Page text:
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Leinster's centres impress, scrum dominance and more talking points

Leo Cullen will expect a more clinical edge in the opposition 22.

LEINSTER OPENED THEIR Champions Cup campaign with a bonus-point 33-15 win over Castres at the RDS.

Read our match report here.  

Carbery continues to show class

For a 20-year-old making his European debut, Joey Carbery didn’t look in the slightest bit perturbed. The Clontarf man’s class has been well flagged in recent weeks and he delivered more evidence that he is a player of immense potential this afternoon.

Joey Carbery tackled by Rory Kockott 15/10//2016 Source: Tommy Dickson/INPHO

There were the linebreaks that are so typical of his attacking game, and the rapid footwork that can flummox defenders, but perhaps as important was the manner in which he did the nuts and bolts of his duties.

Accurate kicks with enough hang time to allow chasers to pressure Castres’ fielders, fluid passing that gave his team-mates time on the ball, and three tackles completed without fuss.

Carbery continues to excite, looking completely calm all the time.

Set-piece domination

French packs are probably more famous for earning wins, but this contest was all about the Leinster forwards. Mike Ross definitely enjoyed this victory.

Mike Ross claps to the fans 15/10//2016 Source: Tommy Dickson/INPHO

Tadhg Furlong and Jack McGrath had started the scrum onslaught well, eventually earning the penalty they wanted at the third time of asking, before Ross was sprung from the bench late in the first half to continue the theme. A penalty try must have been satisfying for scrum coach John Fogarty.

Leinster were 100% at the lineout and turned that possession source into a dominant maul, which directly yielded one try for Sean Cronin, launched his second, and started the passage that saw Jack McGrath barge over.

If Leinster are to go to Montpellier next weekend and pull off a famous away European win, much of the same will be required.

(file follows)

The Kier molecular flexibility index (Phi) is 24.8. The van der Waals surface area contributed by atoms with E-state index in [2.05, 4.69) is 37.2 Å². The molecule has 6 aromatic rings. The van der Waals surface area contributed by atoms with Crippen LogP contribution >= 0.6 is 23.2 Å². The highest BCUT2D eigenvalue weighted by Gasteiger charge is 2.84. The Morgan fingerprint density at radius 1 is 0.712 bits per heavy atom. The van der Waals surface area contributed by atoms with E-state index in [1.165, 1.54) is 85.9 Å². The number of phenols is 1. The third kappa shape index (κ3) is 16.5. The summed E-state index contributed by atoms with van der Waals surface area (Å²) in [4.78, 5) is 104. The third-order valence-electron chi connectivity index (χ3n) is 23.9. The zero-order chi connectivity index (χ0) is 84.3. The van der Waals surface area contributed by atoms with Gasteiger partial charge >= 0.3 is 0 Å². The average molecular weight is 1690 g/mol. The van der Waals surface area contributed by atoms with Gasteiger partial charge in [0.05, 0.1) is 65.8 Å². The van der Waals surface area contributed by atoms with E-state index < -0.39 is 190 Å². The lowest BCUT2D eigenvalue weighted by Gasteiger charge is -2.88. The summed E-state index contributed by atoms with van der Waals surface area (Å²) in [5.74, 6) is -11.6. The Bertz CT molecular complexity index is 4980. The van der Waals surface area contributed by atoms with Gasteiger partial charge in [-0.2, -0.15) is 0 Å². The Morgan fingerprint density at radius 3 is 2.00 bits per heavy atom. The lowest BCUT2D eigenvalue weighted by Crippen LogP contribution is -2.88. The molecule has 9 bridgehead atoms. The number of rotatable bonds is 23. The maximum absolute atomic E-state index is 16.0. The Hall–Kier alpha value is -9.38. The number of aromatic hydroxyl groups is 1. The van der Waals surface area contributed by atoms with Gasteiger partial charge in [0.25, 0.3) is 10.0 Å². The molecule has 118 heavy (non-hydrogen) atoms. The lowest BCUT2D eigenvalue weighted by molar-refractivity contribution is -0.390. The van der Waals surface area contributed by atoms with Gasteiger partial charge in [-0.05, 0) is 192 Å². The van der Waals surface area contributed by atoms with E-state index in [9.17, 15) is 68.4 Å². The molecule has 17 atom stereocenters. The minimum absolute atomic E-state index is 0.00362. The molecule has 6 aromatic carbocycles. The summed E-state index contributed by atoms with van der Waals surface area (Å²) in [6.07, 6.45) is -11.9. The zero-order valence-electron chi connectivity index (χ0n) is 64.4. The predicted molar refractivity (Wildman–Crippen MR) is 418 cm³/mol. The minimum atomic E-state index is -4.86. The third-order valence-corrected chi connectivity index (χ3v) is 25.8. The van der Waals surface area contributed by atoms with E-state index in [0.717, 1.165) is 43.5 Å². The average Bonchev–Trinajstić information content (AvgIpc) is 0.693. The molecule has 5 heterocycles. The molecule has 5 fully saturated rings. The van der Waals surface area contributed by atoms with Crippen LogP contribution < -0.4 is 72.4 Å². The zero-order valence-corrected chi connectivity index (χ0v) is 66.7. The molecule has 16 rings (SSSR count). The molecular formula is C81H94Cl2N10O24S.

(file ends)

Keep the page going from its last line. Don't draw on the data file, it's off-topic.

Centre pairing

A week after their first game together against Munster, Garry Ringrose and Robbie Henshaw again looked like a balanced centre partnership.

Garry Ringrose tackles Geoffrey Palis Source: Gary Carr/INPHO

Ringrose now has the physical quality to match his longstanding powers of decision-making and skill. It is thrilling to see that his outside break and creative streak remain intact even as his bulking continues.

Henshaw is already established as a Test centre, but even then his ability to get back up to speed so soon after a serious knee injury has been impressive.

At 23 and 21, Henshaw and Ringrose still have much development ahead of them, making their pairing all the more exciting for Irish rugby. It would be an utter shock not to see this duo playing together in green in the near future.

Solid start

Leinster’s first job is done, with five points in the bag. Memories of Wasps at the RDS last year can now be brushed to the back of the mind.

Devin Toner celebrates Leinster were pleased with five points. Source: Dan Sheridan/INPHO

Montpellier’s meeting with Northampton, which kicked off at 5.30pm, is now of most interest to Leinster. What will Jake White’s Top 14 outfit offer in this competition? Can Jim Mallinder’s men bounce back from a poor start to the Premiership season?

It’s always more enjoyable to have the points in the bank and see how the other teams in the pool fare, but more important for Leinster at this early stage is formulating a plan that can help them to win in Montpellier next weekend.

There is momentum on Cullen’s side now, with these wins against Munster and Castres adding to the growing confidence in the Leinster squad since Stuart Lancaster’s arrival. They feel a page has been firmly turned.

Conversion rate

Leinster have had noticeable dips in virtually every game they’ve played this season. That’s natural to a degree, with the opposition invariably producing periods of quality, but Cullen and co. will again have some concerns after today’s performance.

Isa Nacewa talks to his team after the game Source: Dan Sheridan/INPHO

The stint of wastefulness in the Castres 22 after Isa Nacewa’s impressive second-half try and before the penalty try finally arrived at the scrum in the 65th minute will be the key work-on over the coming days.

A quick-tap penalty decision, rather than forcing the point through their scrum or maul, might be part of the review, while Leinster will also examine their composure close to the tryline with ball in hand.

There is a fine base here for Leinster from which to launch a genuine attack at a Champions Cup knock-out game, but the most demanding tests are ahead.

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Murray Kinsella

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